LUDWIGSFELDE, Germany — Inside a warehouse on the outskirts of Berlin, a long line of blue crates moved down a conveyor belt, carrying light switches, sockets and other electrical parts. As they came to a stop, five workers picked through the small items, placing each one in a cardboard box.
At Obeta, an electrical parts company that opened in 1901, it is the kind of monotonous task workers have performed for years.
But several months ago, a new worker joined the team. Stationed behind protective glass, a robot using three suction cups at the end of its long arm does the same job, sifting through parts with surprising speed and accuracy.
While it may not seem like much, this component-sorting robot is a major advance in artificial intelligence and the ability of machines to perform human labor.
As millions of products move through warehouses run by Amazon, Walmart and other retailers, low-wage workers must comb through bin after bin of random stuff — from clothes and shoes to electronic equipment — so that each item can be packaged and sent on its way. Machines had not really been up to the task, until now.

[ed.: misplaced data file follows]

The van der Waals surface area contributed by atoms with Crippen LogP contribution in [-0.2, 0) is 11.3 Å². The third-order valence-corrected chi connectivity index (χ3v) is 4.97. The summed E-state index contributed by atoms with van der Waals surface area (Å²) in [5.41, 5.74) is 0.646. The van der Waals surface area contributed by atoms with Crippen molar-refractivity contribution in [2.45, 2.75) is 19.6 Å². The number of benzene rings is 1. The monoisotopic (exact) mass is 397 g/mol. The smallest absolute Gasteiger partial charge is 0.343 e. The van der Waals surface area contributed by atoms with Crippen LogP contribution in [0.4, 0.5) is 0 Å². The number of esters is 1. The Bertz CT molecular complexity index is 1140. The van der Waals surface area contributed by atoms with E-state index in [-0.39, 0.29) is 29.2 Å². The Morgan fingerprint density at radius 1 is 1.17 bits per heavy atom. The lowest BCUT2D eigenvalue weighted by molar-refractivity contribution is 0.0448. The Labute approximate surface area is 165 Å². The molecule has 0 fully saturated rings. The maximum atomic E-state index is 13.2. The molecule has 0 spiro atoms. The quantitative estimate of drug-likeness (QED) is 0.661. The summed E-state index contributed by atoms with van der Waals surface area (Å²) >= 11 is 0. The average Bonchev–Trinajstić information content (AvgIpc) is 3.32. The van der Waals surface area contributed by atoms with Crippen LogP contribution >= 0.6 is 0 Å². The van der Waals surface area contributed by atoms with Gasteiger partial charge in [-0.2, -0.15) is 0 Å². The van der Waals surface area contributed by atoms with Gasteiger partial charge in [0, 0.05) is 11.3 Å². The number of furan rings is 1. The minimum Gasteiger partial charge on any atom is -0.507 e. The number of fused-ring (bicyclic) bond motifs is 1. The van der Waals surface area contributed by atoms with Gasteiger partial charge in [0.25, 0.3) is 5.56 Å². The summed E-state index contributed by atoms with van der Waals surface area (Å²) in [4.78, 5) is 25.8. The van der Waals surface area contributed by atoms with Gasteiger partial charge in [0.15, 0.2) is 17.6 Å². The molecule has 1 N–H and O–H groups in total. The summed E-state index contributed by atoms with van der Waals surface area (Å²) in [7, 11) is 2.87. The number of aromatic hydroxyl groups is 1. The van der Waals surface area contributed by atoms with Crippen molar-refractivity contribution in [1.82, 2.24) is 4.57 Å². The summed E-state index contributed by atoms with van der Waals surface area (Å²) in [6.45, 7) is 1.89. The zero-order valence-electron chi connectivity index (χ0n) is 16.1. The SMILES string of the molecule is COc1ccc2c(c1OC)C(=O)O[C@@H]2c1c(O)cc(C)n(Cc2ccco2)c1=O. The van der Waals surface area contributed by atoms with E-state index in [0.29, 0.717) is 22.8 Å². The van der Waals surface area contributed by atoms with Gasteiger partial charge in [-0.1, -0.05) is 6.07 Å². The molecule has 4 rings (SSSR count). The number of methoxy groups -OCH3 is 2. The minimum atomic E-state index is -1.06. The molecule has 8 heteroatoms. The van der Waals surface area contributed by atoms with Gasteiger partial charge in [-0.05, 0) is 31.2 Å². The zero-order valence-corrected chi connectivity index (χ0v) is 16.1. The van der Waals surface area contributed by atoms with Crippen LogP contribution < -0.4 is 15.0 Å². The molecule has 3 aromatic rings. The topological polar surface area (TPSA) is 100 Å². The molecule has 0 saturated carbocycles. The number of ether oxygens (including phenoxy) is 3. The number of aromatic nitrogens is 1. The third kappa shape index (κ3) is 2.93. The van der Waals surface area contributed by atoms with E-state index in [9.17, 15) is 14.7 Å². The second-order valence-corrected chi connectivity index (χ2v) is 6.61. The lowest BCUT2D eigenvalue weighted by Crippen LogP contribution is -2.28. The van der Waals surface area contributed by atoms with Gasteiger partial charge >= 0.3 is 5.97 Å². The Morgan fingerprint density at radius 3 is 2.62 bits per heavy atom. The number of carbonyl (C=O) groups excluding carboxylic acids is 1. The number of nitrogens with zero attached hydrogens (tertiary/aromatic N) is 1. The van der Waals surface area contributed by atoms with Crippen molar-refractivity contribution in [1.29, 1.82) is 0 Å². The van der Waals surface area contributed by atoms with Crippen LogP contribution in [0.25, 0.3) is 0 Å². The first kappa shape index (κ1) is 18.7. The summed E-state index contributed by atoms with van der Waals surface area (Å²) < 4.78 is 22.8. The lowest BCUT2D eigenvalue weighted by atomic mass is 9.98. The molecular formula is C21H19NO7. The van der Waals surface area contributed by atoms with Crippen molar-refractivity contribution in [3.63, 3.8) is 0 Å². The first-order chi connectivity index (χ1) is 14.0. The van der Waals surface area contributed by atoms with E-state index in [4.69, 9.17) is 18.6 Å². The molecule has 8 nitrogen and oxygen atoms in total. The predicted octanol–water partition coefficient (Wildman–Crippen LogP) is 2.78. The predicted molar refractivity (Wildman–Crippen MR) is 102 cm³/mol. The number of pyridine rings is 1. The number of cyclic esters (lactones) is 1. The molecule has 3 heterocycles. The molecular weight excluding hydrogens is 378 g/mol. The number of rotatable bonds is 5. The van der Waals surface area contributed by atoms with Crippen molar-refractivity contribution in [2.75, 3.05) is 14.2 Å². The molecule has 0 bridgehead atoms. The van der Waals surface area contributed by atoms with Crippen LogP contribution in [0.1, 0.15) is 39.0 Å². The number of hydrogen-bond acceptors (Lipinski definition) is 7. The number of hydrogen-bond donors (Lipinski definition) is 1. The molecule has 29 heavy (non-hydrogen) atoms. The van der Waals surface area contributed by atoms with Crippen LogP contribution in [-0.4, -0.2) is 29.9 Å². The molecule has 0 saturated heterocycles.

“I’ve worked in the logistics industry for more than 16 years and I’ve never seen anything like this,” said Peter Puchwein, vice president of Knapp, an Austrian company that provides automation technology for warehouses.
Standing nearby at the Obeta warehouse, the California engineers who made the robot snapped pictures with their smartphones. They spent more than two years designing the system at a start-up called Covariant.AI, building on their research at the University of California, Berkeley.
Their technology is an indication that, in the coming years, few warehouse tasks will be too small or complex for a robot. And as the machines master tasks traditionally handled by humans, their development raises new concerns about warehouse workers losing their jobs to automation.